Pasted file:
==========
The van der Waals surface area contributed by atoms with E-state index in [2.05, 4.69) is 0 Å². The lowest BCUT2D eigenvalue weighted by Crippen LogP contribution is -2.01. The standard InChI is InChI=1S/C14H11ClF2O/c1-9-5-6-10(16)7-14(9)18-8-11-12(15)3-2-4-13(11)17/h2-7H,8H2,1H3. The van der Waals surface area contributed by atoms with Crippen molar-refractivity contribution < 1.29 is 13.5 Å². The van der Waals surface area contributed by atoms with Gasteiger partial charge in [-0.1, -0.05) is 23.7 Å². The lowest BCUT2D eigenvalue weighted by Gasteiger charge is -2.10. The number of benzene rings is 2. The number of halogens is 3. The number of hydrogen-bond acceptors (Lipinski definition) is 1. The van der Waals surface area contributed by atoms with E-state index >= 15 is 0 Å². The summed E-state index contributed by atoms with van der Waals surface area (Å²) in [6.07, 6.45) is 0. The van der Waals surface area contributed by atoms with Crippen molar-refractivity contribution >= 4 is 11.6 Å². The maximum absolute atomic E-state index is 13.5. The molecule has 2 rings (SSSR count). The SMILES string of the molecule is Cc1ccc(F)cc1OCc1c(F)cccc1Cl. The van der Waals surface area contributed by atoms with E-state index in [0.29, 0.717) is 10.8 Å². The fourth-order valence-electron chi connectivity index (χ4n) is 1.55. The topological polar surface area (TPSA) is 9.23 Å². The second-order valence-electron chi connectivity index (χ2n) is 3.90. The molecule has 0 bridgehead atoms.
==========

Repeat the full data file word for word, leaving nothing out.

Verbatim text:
The van der Waals surface area contributed by atoms with E-state index in [2.05, 4.69) is 0 Å². The lowest BCUT2D eigenvalue weighted by Crippen LogP contribution is -2.01. The standard InChI is InChI=1S/C14H11ClF2O/c1-9-5-6-10(16)7-14(9)18-8-11-12(15)3-2-4-13(11)17/h2-7H,8H2,1H3. The van der Waals surface area contributed by atoms with Crippen molar-refractivity contribution < 1.29 is 13.5 Å². The van der Waals surface area contributed by atoms with Gasteiger partial charge in [-0.1, -0.05) is 23.7 Å². The lowest BCUT2D eigenvalue weighted by Gasteiger charge is -2.10. The number of benzene rings is 2. The number of halogens is 3. The number of hydrogen-bond acceptors (Lipinski definition) is 1. The van der Waals surface area contributed by atoms with E-state index >= 15 is 0 Å². The summed E-state index contributed by atoms with van der Waals surface area (Å²) in [6.07, 6.45) is 0. The van der Waals surface area contributed by atoms with Crippen molar-refractivity contribution >= 4 is 11.6 Å². The maximum absolute atomic E-state index is 13.5. The molecule has 2 rings (SSSR count). The SMILES string of the molecule is Cc1ccc(F)cc1OCc1c(F)cccc1Cl. The van der Waals surface area contributed by atoms with E-state index in [0.29, 0.717) is 10.8 Å². The fourth-order valence-electron chi connectivity index (χ4n) is 1.55. The topological polar surface area (TPSA) is 9.23 Å². The second-order valence-electron chi connectivity index (χ2n) is 3.90. The molecule has 0 bridgehead atoms.